This is my copy of Midnight in Never Land. The Post-It notes are tagging introductions of characters from the original Peter Pan (green), bits taken straight from Barrie (blue), bits that directly contradict Barrie (purple), gold star moments (yellow, for some reason), and moments I found completely jarring (pink). You can see why reviewing this would be difficult. I can't really do so without spoilers,and that isn't fair to readers or writers, but if you would like a spoiler, I can give you it in one word. Ask in the comments or contact me directly. I think it will explain a lot.
I picked up this book due to a misleading description, expecting a real prequel to the Peter Pan story, one about events that happened in Neverland before any of Barrie's characters set foot there. Instead I got another retelling of how the characters we know ended up on the island.
James Hauke is a perfect summation of this book as a whole. From the beginning he's half Barrie, half original creation. Gone are Eton and Oxford in favor of the self-made man, and gone is the playful humor that made him so unpredictable to his men. This James (named James Matthew after Mr. Barrie, as the book Capt. Hook also did) is well-written and his character development compelling. He was believable and complicated. He also wasn't Captain Hook.
Mr. Smee is the other character of most complexity, with a twist to his story at the end. Painfully, Disney is a definite influence here (Skull Rock, the name Mary), making me twitchy as I wouldn't tangle with their kopyright kops, and at times I thought this might almost be a dark version of the "Starcatchers" series.
My favorite aspect, and an opportunity I think the authors squandered, was some brief comparison between Peter Pan and Anansi. There was some real opportunity here to create a story of depth that tied in several mythologies to make them even more universal, but the story stopped short of following through. Instead, the book resorted to a conventional horror narrative by the end that wasn't false to what had come before, but left me disappointed.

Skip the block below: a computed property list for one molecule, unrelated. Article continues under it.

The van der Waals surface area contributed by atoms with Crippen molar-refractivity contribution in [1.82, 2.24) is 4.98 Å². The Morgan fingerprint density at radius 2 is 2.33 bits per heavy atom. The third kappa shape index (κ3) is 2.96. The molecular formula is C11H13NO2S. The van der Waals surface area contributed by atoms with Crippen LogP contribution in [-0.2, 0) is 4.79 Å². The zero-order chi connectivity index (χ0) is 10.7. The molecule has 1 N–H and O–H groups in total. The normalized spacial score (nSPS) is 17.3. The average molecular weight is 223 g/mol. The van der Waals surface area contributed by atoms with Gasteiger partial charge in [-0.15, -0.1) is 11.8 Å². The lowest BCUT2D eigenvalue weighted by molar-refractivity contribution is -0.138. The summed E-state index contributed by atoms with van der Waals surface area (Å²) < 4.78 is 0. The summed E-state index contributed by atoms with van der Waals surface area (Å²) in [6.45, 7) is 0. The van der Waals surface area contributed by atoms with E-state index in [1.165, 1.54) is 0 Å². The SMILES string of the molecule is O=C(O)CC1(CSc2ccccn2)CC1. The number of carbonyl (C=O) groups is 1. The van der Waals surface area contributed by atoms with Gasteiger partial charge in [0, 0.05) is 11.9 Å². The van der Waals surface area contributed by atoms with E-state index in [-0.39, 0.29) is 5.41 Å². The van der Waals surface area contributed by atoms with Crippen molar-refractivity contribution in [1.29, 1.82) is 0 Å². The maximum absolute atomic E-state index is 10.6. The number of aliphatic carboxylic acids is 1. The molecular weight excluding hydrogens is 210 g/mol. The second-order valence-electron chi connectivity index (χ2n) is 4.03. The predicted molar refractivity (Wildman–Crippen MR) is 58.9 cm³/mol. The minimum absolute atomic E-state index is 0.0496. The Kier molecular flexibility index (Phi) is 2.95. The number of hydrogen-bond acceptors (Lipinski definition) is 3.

I began reading retellings of Peter Pan because I felt like needed to know what's out there, what's commonly accepted as part of the mythos (whether correct or not), and if I'm writing something too close to someone else's interpretation that I need to redo. I went into this with my sword drawn, ready to defend my James from all takers. And yes, there are interpretations that make me grit my teeth, the kind that tell me to get back to work and fix it if I'm that concerned. But I didn't expect this reading to be so far from enjoyable. Yes, it's partly possessiveness, but it's also because these retellings are joyless, lacking in the humor and levity that make deeper themes easier to take in.
|Wee James staves off the onslaught.|
With the exception of the "Starcatchers" series (which goes too far into silliness in my book, but I'm finding that less objectionable as I continue this project), these tales are almost unrelentingly grim. Yes, of course there are dark themes in the original, which have too often been stripped out (*ahem* Disney). I'm working with them too. That's where the texture and depth are found. But to explore those at the expense of the jollity and whimsy of Barrie--I'm finding these books so bleak I'm not sure I will, or should, continue reading them. I don't think I'm gaining anything except the amusement in seeing which sources authors are obviously familiar with. Even Peter Pan in Scarlet is more gloomy than not. I'm fond of dark fantasy in general, but I guess...not here.
In addition, I'm finding too many examples of a pet peeve of mine: it's apparently too easy to strip the magic out of Neverland in the attempt to explain how everything began. In MiNL, the island gets its name from a scrawl on a map: "Never Land Here." And why can't Tinker Bell just be a pots and pans fairy? Why can't mermaids just be mermaids?Another observation? Every one of these was written after 2001. An entire literary thesis lives in that.
I was looking forward to reading "The Child Thief," but I don't know anymore. Maybe that's a project for a time when I've finished The Stowaway, or when it's on hiatus before revising. For the time being, I'm in need of a chapter of Peter Pan in Kensington Gardens. The downfall there is that I begin channeling Barrie's writing style after about a chapter (a useful skill when writing executive director letters for non-profit newsletters, but not so much when doing my own work), but I think it's worth the risk. And maybe the world could use a little more Barrie right about now.